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The Dirty World of Greenwashing

What is greenwashing and how do we spot it?

You have probably heard the same old thing when it comes to climate change. All over the news, social media posts, tv ads etc but have you heard about greenwashing?

Lets first discuss what climate change is all about and what greenwashing has to do with it. Going back to basics climate change is one of the most talked about envioumental issues and gradually becoming more of a threat as life goes on.

Climate change consists of the long-term shift in average weather patterns globally. Humans have played a part in the realease of carbon dioxide and other green house gases into the atmosphere since the 1800s. This has resulted in global temperatures to rise, leading to long term climate changes.

In fact during the 20th and 21st century the level of carbon dioxide currently in the atmosphere increased by 40% and now currently stands at 400ppm (parts per million). In most recent years 2019 had the highest level of carbon dioxide the atmosphere than at any time in the last 2 million years.

You may of heard the term whitewashing within in the corporate world but have have you heard of the term greenwashing? If you haven't there is no surprise over 85% of consumers have no idea wha it means! Do not worry though as there is a high chance you are definitely familiar with green products. You have probably seen them on store shelves and posted all over the internet, but what is it? In simple terms organisations, car brands and air lines employ false misleading environmental claims, consisting of product labelling, informing that a products contains "all natural ingredients," "eco friendly," "organic" etc. The population is misled by this information and the green claims are nothing more than marketing jargon and completely fabricated

So how is greenwashing related to climate change?

Greenwashing is constantly used and is becoming an increasing threat, not only to credibility but to the ability to retain a sustainable future. Organisations are aware that the population is gaining information on climate change and becoming aware of the risks influencing them to adopt to the more environmentally conscious behaviours. Businesses take this opportunity to jump on the green marketing trend.

The sole purpose is for businesses is not to increase profits and not a sustainable company or to aid the environment in any way. Organisations that uterlise the "Greenwashing" strategy to market their services and products are taking full advantage of the growing consumer demand for eco friendly products, and consumers desire to become more eco-friendly.

Research within consumer trends inform us that individuals desire to lower their carbon footprint. We can identify this by spotting a change within their purchasing habits. Instead of purchasing their go-to usual products they are now looking for products that are in favour with envioumentally friendly Behaviours. A recent study conducted found the four largest oil companies-BP, Chevron, ExxonMobil and shell have increasingly uterlised misleading language such as "low carbon" "climate and "transition" within organisation reports. The study found that from 2009-2020 Shell and BP in particular have incraesed their gas and oil consumption while stating the reduction of their fossil fuel projects. BP was in the midst of an advertisement campaign, advertising "Keep Advancing" and "Possibilities Everywhere." Their main focus point was advocating their low carbon energy products, when in fact over 95% of its annual investment went towards gas and oil.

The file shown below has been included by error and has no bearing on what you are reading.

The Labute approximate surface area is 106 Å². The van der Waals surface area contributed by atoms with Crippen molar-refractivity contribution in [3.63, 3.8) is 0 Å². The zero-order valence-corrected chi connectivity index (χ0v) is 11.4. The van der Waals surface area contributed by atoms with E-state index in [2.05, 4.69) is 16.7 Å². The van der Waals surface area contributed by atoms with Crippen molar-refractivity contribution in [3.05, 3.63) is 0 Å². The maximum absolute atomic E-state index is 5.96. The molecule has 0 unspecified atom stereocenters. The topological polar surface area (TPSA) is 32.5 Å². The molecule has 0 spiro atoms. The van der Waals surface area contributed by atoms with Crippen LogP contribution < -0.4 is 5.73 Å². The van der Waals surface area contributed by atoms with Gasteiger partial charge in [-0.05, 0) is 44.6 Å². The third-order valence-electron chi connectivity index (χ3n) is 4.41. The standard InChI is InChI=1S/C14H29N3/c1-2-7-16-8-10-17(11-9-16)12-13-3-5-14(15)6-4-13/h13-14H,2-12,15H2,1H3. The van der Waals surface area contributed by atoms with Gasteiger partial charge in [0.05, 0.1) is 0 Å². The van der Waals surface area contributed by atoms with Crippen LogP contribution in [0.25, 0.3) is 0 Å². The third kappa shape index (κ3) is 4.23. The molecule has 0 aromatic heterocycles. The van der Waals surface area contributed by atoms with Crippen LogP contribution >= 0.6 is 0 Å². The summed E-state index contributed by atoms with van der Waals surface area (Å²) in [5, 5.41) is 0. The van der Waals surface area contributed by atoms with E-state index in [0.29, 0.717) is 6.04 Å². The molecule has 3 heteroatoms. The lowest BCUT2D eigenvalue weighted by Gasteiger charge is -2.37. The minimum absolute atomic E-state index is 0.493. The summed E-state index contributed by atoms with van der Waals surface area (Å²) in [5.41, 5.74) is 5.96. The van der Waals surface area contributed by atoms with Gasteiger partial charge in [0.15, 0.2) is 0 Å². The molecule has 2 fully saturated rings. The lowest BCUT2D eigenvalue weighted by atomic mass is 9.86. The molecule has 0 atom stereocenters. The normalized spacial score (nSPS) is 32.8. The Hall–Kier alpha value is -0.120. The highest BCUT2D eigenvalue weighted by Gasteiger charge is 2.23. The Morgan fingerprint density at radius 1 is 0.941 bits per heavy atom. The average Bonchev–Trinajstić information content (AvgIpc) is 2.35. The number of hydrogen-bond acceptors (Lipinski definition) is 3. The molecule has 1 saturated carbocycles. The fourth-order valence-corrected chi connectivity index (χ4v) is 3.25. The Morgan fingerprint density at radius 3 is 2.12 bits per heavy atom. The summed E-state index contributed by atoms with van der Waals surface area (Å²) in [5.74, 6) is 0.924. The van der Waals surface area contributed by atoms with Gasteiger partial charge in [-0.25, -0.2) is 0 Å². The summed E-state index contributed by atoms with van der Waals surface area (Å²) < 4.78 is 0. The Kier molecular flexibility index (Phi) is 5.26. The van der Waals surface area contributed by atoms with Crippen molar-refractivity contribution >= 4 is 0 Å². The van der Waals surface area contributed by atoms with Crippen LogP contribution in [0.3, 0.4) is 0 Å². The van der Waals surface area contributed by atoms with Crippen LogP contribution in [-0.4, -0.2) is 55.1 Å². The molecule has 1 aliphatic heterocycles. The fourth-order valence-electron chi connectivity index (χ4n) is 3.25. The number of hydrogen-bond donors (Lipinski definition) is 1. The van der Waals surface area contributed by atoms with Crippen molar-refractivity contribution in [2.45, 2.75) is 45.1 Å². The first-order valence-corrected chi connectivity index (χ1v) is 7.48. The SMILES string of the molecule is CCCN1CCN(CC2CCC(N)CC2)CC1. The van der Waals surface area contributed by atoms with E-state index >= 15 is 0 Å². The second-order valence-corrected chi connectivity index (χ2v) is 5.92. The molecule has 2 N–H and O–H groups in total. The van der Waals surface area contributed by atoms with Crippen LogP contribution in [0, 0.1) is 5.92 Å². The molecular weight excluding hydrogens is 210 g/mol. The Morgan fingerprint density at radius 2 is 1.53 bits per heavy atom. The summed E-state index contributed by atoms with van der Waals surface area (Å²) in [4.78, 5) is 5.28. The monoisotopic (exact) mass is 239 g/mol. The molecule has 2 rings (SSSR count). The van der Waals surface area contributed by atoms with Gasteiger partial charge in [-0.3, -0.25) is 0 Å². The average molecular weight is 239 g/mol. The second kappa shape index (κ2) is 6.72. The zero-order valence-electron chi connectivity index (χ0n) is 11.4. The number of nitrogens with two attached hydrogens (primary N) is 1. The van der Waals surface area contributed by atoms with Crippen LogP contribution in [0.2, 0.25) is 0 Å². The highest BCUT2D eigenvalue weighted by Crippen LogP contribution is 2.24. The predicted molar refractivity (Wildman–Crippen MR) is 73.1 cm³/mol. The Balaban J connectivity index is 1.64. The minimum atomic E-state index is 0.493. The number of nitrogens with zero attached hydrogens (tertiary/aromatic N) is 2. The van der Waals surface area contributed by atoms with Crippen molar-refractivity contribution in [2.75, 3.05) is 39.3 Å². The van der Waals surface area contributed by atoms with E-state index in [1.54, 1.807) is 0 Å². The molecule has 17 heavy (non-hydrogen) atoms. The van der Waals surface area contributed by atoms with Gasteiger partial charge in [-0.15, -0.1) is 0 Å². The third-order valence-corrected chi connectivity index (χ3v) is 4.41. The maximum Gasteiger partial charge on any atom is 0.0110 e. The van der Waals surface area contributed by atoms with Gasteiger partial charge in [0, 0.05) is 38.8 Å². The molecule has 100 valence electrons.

Companies that exaggerate their ethic behaviour are continuously hindering all efforts made to reduce the evioumental effects constructed by human activity, but how do we we spot it?

It is very difficult to spot it. Companies need to ensure they are transparent with their language and not use jargon or marketing spin.

An example of transparency consists of activist and outdoor clothing retailer Patagonia. Patagonia is one company that does not sugar-coat their usage of chemicals or the fact that a footprint is left. The organisations suitability adveracasy is stated a "struggle to become a sustainable organisation"

One way to spot greenwashing is to familiarise yourself with the common language frequently used phrases such as "eco friendly" or "we recycle." Vague claims like this are usually token gestures to attract envioumentally conscious consumers.

Once you take notice to these world of products it is beneficial to conduct internal research and try to spot authenticity. Question is companies for example used to be a meat brand before becoming a liar brand.

Legitimate products and businesses will often have a stamp of approval i.e a B corporation, certifications including fair trade or cradle to grave and many more making it easier for to you know what is authentic and what isn't.

Consumers shouldn't believe everything they see. By having a think and using your common sense it is easy to spot what could be legit and what can't be "Do you really think that Fiji water that is constantly shipped it sustainable and eco- friendly?"

Another way to help spot greenwashing is looking out for recyclable/minimal packaging. Many businesses that still uterlise greenwashing techniques have the products wrapped up in a large consumption of packaging. While it says it the outerbox is recyclable the inner packaging may be filled with single use plastics. It is important to look out for this.

So now you understand more about greenwashing and how companies are very clever in misleading you. So next time you are out and about keep an eye out to what you think is legitimate and what could just be a facade!


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